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Court of appeals holds that expunged OWI 1st counts as prior conviction for penalty enhancer

State v. Justin A. Braunschweig, 2017AP1261-CR, 2/1/8, District 4 (1-judge opinion, ineligible for publication); review granted 6/11/18case activity (including briefs)

Let’s hope expunction has not worn out its welcome at SCOW because this decision could use review and possibly reversal. The State charged Braunschweig (no “er”) with OWI and PAC 2nd and submitted a certified DOT record to prove that he was convicted of an OWI 1st in 2011–a conviction that had been expunged. On appeal he argues that an expunged conviction cannot serve as a predicate for an OWI 2nd. It should be considered a status element that must be proven beyond a reasonable doubt. The court of appeals disagrees, and the upshot is that someone charged with OWI cannot claim the primary benefit conferred by §973.015–i.e. a fresh start. Is that what the Wisconsin legislature intended?

Sec. 973.015(1m)(a)1 provides that if a person satisfies certain statutory criteria then the sentencing court may order “that the record be expunged upon the successful completion of the sentence . . .” According to the court of appeals, this means that the court record of conviction must be “destroyed”; it does not mean that the conviction is “vacated.” Opinion ¶¶ 18-19 (citing State v. Allen, 2017 WI 7, 373 Wis. 2d 98, 890 N.W.2d 245). The distinction is important because under Wisconsin’s OWI penalty scheme a court must count prior “convictions.” See § 343.307(1)(a). And §340.01(9r) defines a conviction as “an unvacated determination of guilt” or a determination that a person has violated the law. Opinion ¶¶16-17. The court of appeals then discusses the dictionary definitions of “expunge” and “vacate.”

This seems logical until you read State v. Leitner, 2002 WI 77, 253 Wis. 2d 449, 646 N.W.2d 341 (including its footnotes), which the court of appeals says it did. Opinion ¶¶28-29. Leitner contains this pesky little paragraph at ¶39 (emphasis supplied):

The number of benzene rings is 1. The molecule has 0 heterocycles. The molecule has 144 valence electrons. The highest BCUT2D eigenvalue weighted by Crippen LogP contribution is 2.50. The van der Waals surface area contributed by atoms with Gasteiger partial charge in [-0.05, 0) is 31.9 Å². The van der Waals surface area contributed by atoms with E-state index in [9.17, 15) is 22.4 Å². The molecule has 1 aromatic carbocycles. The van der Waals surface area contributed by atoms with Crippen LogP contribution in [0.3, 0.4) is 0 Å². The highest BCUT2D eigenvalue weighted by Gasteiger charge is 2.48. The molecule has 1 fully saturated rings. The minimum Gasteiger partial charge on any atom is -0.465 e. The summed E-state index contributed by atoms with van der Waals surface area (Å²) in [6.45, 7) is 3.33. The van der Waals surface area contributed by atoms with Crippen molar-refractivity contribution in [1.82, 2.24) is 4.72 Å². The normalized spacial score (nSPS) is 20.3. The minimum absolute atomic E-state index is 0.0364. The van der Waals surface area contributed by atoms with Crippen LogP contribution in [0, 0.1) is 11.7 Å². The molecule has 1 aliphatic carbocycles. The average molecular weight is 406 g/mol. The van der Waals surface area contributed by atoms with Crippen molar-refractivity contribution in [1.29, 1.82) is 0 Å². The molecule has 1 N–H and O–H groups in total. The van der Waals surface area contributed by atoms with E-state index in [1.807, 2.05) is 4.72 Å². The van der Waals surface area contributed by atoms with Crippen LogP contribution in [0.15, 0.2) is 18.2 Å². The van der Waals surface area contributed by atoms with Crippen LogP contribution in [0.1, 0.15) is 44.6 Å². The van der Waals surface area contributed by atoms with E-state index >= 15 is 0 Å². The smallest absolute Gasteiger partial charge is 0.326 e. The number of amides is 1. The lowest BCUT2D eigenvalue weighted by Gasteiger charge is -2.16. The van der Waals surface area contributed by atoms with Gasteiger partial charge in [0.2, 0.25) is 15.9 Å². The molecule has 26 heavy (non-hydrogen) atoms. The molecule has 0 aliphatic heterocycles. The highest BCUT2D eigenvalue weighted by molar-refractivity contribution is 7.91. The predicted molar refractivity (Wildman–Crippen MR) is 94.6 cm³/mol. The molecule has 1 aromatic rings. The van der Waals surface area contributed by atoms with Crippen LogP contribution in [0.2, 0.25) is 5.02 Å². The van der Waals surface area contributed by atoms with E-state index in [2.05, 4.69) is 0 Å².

Expunction of a court record of a conviction enables an offender to have a clean start so far as the prior conviction is concerned. As the State points out, expunging the court record provides substantial advantages to the offender: An expunged record of a conviction cannot be considered at a subsequent sentencing; an expunged record of a conviction cannot be used for impeachment at trial under § 906.09(1);29 and an expunged record of a conviction is not available for repeater sentence enhancement.30 

See footnote 30? It refers to 939.62, which governs increased penalties for repeaters. It says that an actor is a repeater if he was convicted of a felony or 3 misdemeanors within 5 years preceding the commission of the crime for which he is being sentenced. Those conviction must “remain of record and unreversed.” §939.62(2).  In other words, an expunged record of conviction cannot support an enhanced  penalty for repeaters. See also State v. McAllister, 107 Wis. 2d 532, 535, 319 N.W.2d 865 (1982), which holds that penalty structure for OWIs “is nothing more than a penalty enhancer similar to a repeater statute . . .”

Did the legislature intend to treat OWI repeaters differently than other repeaters? Section 340.01(9r)’s use of the word “unvacated” without commenting on whether it is “of record” suggests maybe it did.  So does the last sentence of 973.015(1m) which says the expunction provision “does not apply to information maintained by the department of transportation regarding a conviction that is required to be included in a record kept under s. 343.23(2)(a).”

All of this seems at odds with Wisconsin’s determination to go easy on drunk driving.  The court of appeals decision mentions none of this. Bottom line: this issue is worthy of closer scrutiny.

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{ 1 comment… add one }
  • Benbow P Cheesman February 5, 2018, 10:24 pm

    As a Milwaukee County Asst. District Attorney [1986 – 2005] I prosecuted a great many OWI cases at the trial and appellate levels, and attended the excellent workshops on OWI prosecution. The justification for Wisconsin’s non-criminal OWI 1st was supported by hard statistical evidence: the large majority of first-offenders did not become second-offenders. This fact validated the legislative intent: a first-offense OWI conviction is an effective “heads-up” and deterrent to repeated intoxicated driving. For the Court effectively to negate this purpose with its linguistic gymnastics is to render the whole concept meaningless. I hope the Supreme Court gets this case and reverses, allowing “expunge” to have the linguistic meaning and legal power the legislature intended.

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